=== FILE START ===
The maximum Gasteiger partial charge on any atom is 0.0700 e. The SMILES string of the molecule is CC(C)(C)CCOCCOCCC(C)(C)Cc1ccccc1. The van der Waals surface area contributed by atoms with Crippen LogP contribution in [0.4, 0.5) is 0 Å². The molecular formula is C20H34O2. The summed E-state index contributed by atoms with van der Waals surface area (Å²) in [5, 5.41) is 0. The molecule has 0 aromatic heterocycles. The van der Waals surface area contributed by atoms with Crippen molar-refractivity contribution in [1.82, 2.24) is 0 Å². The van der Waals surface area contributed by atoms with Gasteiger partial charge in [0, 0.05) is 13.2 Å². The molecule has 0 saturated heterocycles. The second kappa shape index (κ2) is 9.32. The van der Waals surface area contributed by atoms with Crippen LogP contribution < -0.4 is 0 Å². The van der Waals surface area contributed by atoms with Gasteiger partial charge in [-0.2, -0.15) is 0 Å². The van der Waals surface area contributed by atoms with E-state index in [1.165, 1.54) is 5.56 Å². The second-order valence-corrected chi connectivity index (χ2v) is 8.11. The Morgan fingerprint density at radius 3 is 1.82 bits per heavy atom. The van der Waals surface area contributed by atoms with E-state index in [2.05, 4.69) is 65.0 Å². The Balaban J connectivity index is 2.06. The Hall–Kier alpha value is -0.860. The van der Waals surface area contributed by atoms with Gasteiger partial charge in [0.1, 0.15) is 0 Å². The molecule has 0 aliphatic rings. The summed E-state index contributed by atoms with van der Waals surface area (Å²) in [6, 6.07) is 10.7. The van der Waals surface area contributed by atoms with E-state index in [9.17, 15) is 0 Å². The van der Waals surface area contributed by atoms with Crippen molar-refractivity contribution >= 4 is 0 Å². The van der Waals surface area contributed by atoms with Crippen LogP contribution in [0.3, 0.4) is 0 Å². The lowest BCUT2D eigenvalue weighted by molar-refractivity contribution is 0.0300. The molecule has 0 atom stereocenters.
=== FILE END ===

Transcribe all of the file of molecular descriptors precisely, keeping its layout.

The maximum Gasteiger partial charge on any atom is 0.0700 e. The SMILES string of the molecule is CC(C)(C)CCOCCOCCC(C)(C)Cc1ccccc1. The van der Waals surface area contributed by atoms with Crippen LogP contribution in [0.4, 0.5) is 0 Å². The molecular formula is C20H34O2. The summed E-state index contributed by atoms with van der Waals surface area (Å²) in [5, 5.41) is 0. The molecule has 0 aromatic heterocycles. The van der Waals surface area contributed by atoms with Crippen molar-refractivity contribution in [1.82, 2.24) is 0 Å². The van der Waals surface area contributed by atoms with Gasteiger partial charge in [0, 0.05) is 13.2 Å². The molecule has 0 saturated heterocycles. The second kappa shape index (κ2) is 9.32. The van der Waals surface area contributed by atoms with Crippen LogP contribution < -0.4 is 0 Å². The van der Waals surface area contributed by atoms with Gasteiger partial charge in [-0.2, -0.15) is 0 Å². The van der Waals surface area contributed by atoms with E-state index in [1.165, 1.54) is 5.56 Å². The second-order valence-corrected chi connectivity index (χ2v) is 8.11. The Morgan fingerprint density at radius 3 is 1.82 bits per heavy atom. The van der Waals surface area contributed by atoms with E-state index in [2.05, 4.69) is 65.0 Å². The Balaban J connectivity index is 2.06. The Hall–Kier alpha value is -0.860. The van der Waals surface area contributed by atoms with Gasteiger partial charge in [0.1, 0.15) is 0 Å². The molecule has 0 aliphatic rings. The summed E-state index contributed by atoms with van der Waals surface area (Å²) in [6, 6.07) is 10.7. The van der Waals surface area contributed by atoms with E-state index in [9.17, 15) is 0 Å². The van der Waals surface area contributed by atoms with Crippen molar-refractivity contribution >= 4 is 0 Å². The van der Waals surface area contributed by atoms with Crippen LogP contribution in [0.3, 0.4) is 0 Å². The lowest BCUT2D eigenvalue weighted by molar-refractivity contribution is 0.0300. The molecule has 0 atom stereocenters.